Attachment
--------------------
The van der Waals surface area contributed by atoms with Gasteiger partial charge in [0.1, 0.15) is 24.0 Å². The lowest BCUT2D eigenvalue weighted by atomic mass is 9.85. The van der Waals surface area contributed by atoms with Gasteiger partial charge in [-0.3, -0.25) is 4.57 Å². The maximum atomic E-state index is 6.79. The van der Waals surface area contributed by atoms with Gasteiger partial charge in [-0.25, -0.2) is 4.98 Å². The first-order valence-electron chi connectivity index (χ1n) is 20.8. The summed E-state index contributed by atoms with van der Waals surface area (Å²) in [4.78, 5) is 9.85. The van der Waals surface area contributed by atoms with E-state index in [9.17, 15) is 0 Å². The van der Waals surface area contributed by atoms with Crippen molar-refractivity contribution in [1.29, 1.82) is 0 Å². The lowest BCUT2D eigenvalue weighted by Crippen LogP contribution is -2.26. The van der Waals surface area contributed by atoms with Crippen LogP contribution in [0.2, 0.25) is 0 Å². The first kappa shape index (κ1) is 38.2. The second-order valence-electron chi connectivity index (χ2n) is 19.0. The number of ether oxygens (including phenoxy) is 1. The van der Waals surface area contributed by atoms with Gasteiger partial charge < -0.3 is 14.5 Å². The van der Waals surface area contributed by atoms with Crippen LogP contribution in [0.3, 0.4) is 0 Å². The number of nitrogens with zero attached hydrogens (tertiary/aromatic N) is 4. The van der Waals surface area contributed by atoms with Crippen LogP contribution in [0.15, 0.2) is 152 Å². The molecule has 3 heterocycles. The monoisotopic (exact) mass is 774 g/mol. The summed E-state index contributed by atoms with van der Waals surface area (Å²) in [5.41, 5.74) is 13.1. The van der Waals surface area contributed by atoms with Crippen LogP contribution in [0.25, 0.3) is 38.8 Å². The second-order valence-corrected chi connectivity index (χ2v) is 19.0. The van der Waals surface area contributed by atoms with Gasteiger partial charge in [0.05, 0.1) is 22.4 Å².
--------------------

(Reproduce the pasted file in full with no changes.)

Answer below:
The van der Waals surface area contributed by atoms with Gasteiger partial charge in [0.1, 0.15) is 24.0 Å². The lowest BCUT2D eigenvalue weighted by atomic mass is 9.85. The van der Waals surface area contributed by atoms with Gasteiger partial charge in [-0.3, -0.25) is 4.57 Å². The maximum atomic E-state index is 6.79. The van der Waals surface area contributed by atoms with Gasteiger partial charge in [-0.25, -0.2) is 4.98 Å². The first-order valence-electron chi connectivity index (χ1n) is 20.8. The summed E-state index contributed by atoms with van der Waals surface area (Å²) in [4.78, 5) is 9.85. The van der Waals surface area contributed by atoms with E-state index in [9.17, 15) is 0 Å². The van der Waals surface area contributed by atoms with Crippen molar-refractivity contribution in [1.29, 1.82) is 0 Å². The lowest BCUT2D eigenvalue weighted by Crippen LogP contribution is -2.26. The van der Waals surface area contributed by atoms with Crippen LogP contribution in [0.2, 0.25) is 0 Å². The first kappa shape index (κ1) is 38.2. The second-order valence-electron chi connectivity index (χ2n) is 19.0. The number of ether oxygens (including phenoxy) is 1. The van der Waals surface area contributed by atoms with Gasteiger partial charge < -0.3 is 14.5 Å². The van der Waals surface area contributed by atoms with Crippen LogP contribution in [0.3, 0.4) is 0 Å². The number of nitrogens with zero attached hydrogens (tertiary/aromatic N) is 4. The van der Waals surface area contributed by atoms with Crippen LogP contribution in [0.15, 0.2) is 152 Å². The molecule has 3 heterocycles. The monoisotopic (exact) mass is 774 g/mol. The summed E-state index contributed by atoms with van der Waals surface area (Å²) in [5.41, 5.74) is 13.1. The van der Waals surface area contributed by atoms with Crippen LogP contribution in [0.25, 0.3) is 38.8 Å². The second-order valence-corrected chi connectivity index (χ2v) is 19.0. The van der Waals surface area contributed by atoms with Gasteiger partial charge in [0.05, 0.1) is 22.4 Å².